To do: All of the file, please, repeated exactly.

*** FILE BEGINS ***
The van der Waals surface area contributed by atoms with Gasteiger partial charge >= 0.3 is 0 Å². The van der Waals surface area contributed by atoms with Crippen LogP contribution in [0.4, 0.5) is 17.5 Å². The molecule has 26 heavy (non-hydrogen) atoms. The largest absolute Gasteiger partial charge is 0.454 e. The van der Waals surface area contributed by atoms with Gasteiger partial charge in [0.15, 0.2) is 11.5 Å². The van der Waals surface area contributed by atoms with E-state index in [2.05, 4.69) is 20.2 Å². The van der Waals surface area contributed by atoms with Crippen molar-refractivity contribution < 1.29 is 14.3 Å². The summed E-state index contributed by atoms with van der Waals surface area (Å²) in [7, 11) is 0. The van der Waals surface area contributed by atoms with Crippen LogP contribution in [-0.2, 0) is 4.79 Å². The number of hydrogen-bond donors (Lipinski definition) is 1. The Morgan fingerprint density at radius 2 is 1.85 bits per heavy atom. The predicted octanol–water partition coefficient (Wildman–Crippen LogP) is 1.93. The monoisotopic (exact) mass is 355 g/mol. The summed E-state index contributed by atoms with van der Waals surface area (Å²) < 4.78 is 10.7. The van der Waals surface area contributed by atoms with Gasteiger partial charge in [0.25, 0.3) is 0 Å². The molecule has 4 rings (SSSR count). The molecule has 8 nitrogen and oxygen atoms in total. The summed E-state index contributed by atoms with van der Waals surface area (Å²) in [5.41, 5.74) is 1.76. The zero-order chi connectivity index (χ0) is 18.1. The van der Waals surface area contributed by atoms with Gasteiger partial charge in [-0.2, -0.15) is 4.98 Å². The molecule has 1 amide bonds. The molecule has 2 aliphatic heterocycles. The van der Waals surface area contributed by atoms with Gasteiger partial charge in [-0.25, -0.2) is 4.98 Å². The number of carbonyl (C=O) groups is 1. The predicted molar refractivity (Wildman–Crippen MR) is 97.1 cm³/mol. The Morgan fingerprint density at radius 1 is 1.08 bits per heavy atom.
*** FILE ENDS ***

The van der Waals surface area contributed by atoms with Gasteiger partial charge >= 0.3 is 0 Å². The van der Waals surface area contributed by atoms with Crippen LogP contribution in [0.4, 0.5) is 17.5 Å². The molecule has 26 heavy (non-hydrogen) atoms. The largest absolute Gasteiger partial charge is 0.454 e. The van der Waals surface area contributed by atoms with Gasteiger partial charge in [0.15, 0.2) is 11.5 Å². The van der Waals surface area contributed by atoms with E-state index in [2.05, 4.69) is 20.2 Å². The van der Waals surface area contributed by atoms with Crippen molar-refractivity contribution < 1.29 is 14.3 Å². The summed E-state index contributed by atoms with van der Waals surface area (Å²) in [7, 11) is 0. The van der Waals surface area contributed by atoms with Crippen LogP contribution in [-0.2, 0) is 4.79 Å². The number of hydrogen-bond donors (Lipinski definition) is 1. The Morgan fingerprint density at radius 2 is 1.85 bits per heavy atom. The predicted octanol–water partition coefficient (Wildman–Crippen LogP) is 1.93. The monoisotopic (exact) mass is 355 g/mol. The summed E-state index contributed by atoms with van der Waals surface area (Å²) < 4.78 is 10.7. The van der Waals surface area contributed by atoms with Gasteiger partial charge in [0.25, 0.3) is 0 Å². The molecule has 4 rings (SSSR count). The molecule has 8 nitrogen and oxygen atoms in total. The summed E-state index contributed by atoms with van der Waals surface area (Å²) in [5.41, 5.74) is 1.76. The zero-order chi connectivity index (χ0) is 18.1. The van der Waals surface area contributed by atoms with Gasteiger partial charge in [-0.2, -0.15) is 4.98 Å². The molecule has 1 amide bonds. The molecule has 2 aliphatic heterocycles. The van der Waals surface area contributed by atoms with Gasteiger partial charge in [-0.25, -0.2) is 4.98 Å². The number of carbonyl (C=O) groups is 1. The predicted molar refractivity (Wildman–Crippen MR) is 97.1 cm³/mol. The Morgan fingerprint density at radius 1 is 1.08 bits per heavy atom.